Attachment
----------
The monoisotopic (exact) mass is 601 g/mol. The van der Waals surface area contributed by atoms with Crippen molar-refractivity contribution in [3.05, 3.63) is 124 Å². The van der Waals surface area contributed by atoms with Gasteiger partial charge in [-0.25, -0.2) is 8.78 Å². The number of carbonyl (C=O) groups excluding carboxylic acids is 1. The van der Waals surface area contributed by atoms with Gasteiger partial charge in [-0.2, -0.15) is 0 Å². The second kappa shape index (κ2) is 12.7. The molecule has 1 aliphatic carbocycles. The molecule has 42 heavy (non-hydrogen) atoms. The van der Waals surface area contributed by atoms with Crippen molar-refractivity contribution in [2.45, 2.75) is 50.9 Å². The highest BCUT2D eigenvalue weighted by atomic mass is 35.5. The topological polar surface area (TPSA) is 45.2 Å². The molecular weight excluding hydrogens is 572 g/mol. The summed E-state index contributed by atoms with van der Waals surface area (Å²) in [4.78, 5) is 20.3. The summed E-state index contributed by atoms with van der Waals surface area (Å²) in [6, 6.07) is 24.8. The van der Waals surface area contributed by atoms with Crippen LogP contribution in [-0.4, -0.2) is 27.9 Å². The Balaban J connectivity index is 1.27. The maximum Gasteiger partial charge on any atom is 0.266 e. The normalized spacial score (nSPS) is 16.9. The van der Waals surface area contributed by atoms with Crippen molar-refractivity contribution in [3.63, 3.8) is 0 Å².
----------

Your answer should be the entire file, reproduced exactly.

The monoisotopic (exact) mass is 601 g/mol. The van der Waals surface area contributed by atoms with Crippen molar-refractivity contribution in [3.05, 3.63) is 124 Å². The van der Waals surface area contributed by atoms with Gasteiger partial charge in [-0.25, -0.2) is 8.78 Å². The number of carbonyl (C=O) groups excluding carboxylic acids is 1. The van der Waals surface area contributed by atoms with Gasteiger partial charge in [-0.2, -0.15) is 0 Å². The second kappa shape index (κ2) is 12.7. The molecule has 1 aliphatic carbocycles. The molecule has 42 heavy (non-hydrogen) atoms. The van der Waals surface area contributed by atoms with Crippen molar-refractivity contribution in [2.45, 2.75) is 50.9 Å². The highest BCUT2D eigenvalue weighted by atomic mass is 35.5. The topological polar surface area (TPSA) is 45.2 Å². The molecular weight excluding hydrogens is 572 g/mol. The summed E-state index contributed by atoms with van der Waals surface area (Å²) in [4.78, 5) is 20.3. The summed E-state index contributed by atoms with van der Waals surface area (Å²) in [6, 6.07) is 24.8. The van der Waals surface area contributed by atoms with Crippen LogP contribution in [-0.4, -0.2) is 27.9 Å². The Balaban J connectivity index is 1.27. The maximum Gasteiger partial charge on any atom is 0.266 e. The normalized spacial score (nSPS) is 16.9. The van der Waals surface area contributed by atoms with Crippen molar-refractivity contribution in [3.63, 3.8) is 0 Å².